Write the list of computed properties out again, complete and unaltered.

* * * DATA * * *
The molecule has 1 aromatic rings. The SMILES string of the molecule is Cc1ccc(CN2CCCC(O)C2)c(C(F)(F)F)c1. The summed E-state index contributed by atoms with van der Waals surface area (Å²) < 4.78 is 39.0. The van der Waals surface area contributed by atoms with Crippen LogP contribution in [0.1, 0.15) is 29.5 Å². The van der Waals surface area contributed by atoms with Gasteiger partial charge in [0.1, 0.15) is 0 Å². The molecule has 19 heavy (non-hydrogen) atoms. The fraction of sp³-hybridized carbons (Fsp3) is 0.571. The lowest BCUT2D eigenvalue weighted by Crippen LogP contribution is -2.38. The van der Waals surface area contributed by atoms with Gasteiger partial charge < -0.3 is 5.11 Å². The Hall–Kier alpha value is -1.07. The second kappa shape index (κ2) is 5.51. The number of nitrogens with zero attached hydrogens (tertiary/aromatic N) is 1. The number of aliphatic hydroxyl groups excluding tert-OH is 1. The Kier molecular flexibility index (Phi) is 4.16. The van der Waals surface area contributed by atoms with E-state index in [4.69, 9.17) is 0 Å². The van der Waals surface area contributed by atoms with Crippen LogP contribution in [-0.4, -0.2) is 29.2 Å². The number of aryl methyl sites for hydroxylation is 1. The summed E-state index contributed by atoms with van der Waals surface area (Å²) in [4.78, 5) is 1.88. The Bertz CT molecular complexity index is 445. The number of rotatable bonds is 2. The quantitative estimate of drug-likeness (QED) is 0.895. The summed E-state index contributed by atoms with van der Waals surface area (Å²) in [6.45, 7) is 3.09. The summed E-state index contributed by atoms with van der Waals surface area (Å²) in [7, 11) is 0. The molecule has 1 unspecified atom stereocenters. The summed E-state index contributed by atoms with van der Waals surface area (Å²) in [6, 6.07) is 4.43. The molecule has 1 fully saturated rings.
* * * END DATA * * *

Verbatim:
The molecule has 1 aromatic rings. The SMILES string of the molecule is Cc1ccc(CN2CCCC(O)C2)c(C(F)(F)F)c1. The summed E-state index contributed by atoms with van der Waals surface area (Å²) < 4.78 is 39.0. The van der Waals surface area contributed by atoms with Crippen LogP contribution in [0.1, 0.15) is 29.5 Å². The van der Waals surface area contributed by atoms with Gasteiger partial charge in [0.1, 0.15) is 0 Å². The molecule has 19 heavy (non-hydrogen) atoms. The fraction of sp³-hybridized carbons (Fsp3) is 0.571. The lowest BCUT2D eigenvalue weighted by Crippen LogP contribution is -2.38. The van der Waals surface area contributed by atoms with Gasteiger partial charge < -0.3 is 5.11 Å². The Hall–Kier alpha value is -1.07. The second kappa shape index (κ2) is 5.51. The number of nitrogens with zero attached hydrogens (tertiary/aromatic N) is 1. The number of aliphatic hydroxyl groups excluding tert-OH is 1. The Kier molecular flexibility index (Phi) is 4.16. The van der Waals surface area contributed by atoms with E-state index in [4.69, 9.17) is 0 Å². The van der Waals surface area contributed by atoms with Crippen LogP contribution in [-0.4, -0.2) is 29.2 Å². The number of aryl methyl sites for hydroxylation is 1. The summed E-state index contributed by atoms with van der Waals surface area (Å²) in [4.78, 5) is 1.88. The Bertz CT molecular complexity index is 445. The number of rotatable bonds is 2. The quantitative estimate of drug-likeness (QED) is 0.895. The summed E-state index contributed by atoms with van der Waals surface area (Å²) in [6.45, 7) is 3.09. The summed E-state index contributed by atoms with van der Waals surface area (Å²) in [7, 11) is 0. The molecule has 1 unspecified atom stereocenters. The summed E-state index contributed by atoms with van der Waals surface area (Å²) in [6, 6.07) is 4.43. The molecule has 1 fully saturated rings.